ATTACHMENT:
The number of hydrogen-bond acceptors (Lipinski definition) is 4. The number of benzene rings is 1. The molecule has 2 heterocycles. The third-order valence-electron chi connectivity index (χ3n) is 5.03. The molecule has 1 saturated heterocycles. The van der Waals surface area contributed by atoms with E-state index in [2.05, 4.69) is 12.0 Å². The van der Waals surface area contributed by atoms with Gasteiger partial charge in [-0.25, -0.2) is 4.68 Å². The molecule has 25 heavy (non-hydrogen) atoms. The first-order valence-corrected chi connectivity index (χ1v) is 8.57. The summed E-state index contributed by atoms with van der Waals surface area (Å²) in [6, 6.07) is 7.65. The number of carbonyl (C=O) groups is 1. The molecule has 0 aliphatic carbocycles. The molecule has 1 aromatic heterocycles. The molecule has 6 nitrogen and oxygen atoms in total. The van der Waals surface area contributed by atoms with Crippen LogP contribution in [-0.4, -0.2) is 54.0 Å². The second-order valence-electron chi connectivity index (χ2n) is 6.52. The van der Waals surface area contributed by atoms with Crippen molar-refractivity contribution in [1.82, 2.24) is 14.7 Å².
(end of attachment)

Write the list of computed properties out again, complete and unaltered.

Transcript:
The number of hydrogen-bond acceptors (Lipinski definition) is 4. The number of benzene rings is 1. The molecule has 2 heterocycles. The third-order valence-electron chi connectivity index (χ3n) is 5.03. The molecule has 1 saturated heterocycles. The van der Waals surface area contributed by atoms with E-state index in [2.05, 4.69) is 12.0 Å². The van der Waals surface area contributed by atoms with Gasteiger partial charge in [-0.25, -0.2) is 4.68 Å². The molecule has 25 heavy (non-hydrogen) atoms. The first-order valence-corrected chi connectivity index (χ1v) is 8.57. The summed E-state index contributed by atoms with van der Waals surface area (Å²) in [6, 6.07) is 7.65. The number of carbonyl (C=O) groups is 1. The molecule has 0 aliphatic carbocycles. The molecule has 1 aromatic heterocycles. The molecule has 6 nitrogen and oxygen atoms in total. The van der Waals surface area contributed by atoms with Crippen LogP contribution in [-0.4, -0.2) is 54.0 Å². The second-order valence-electron chi connectivity index (χ2n) is 6.52. The van der Waals surface area contributed by atoms with Crippen molar-refractivity contribution in [1.82, 2.24) is 14.7 Å².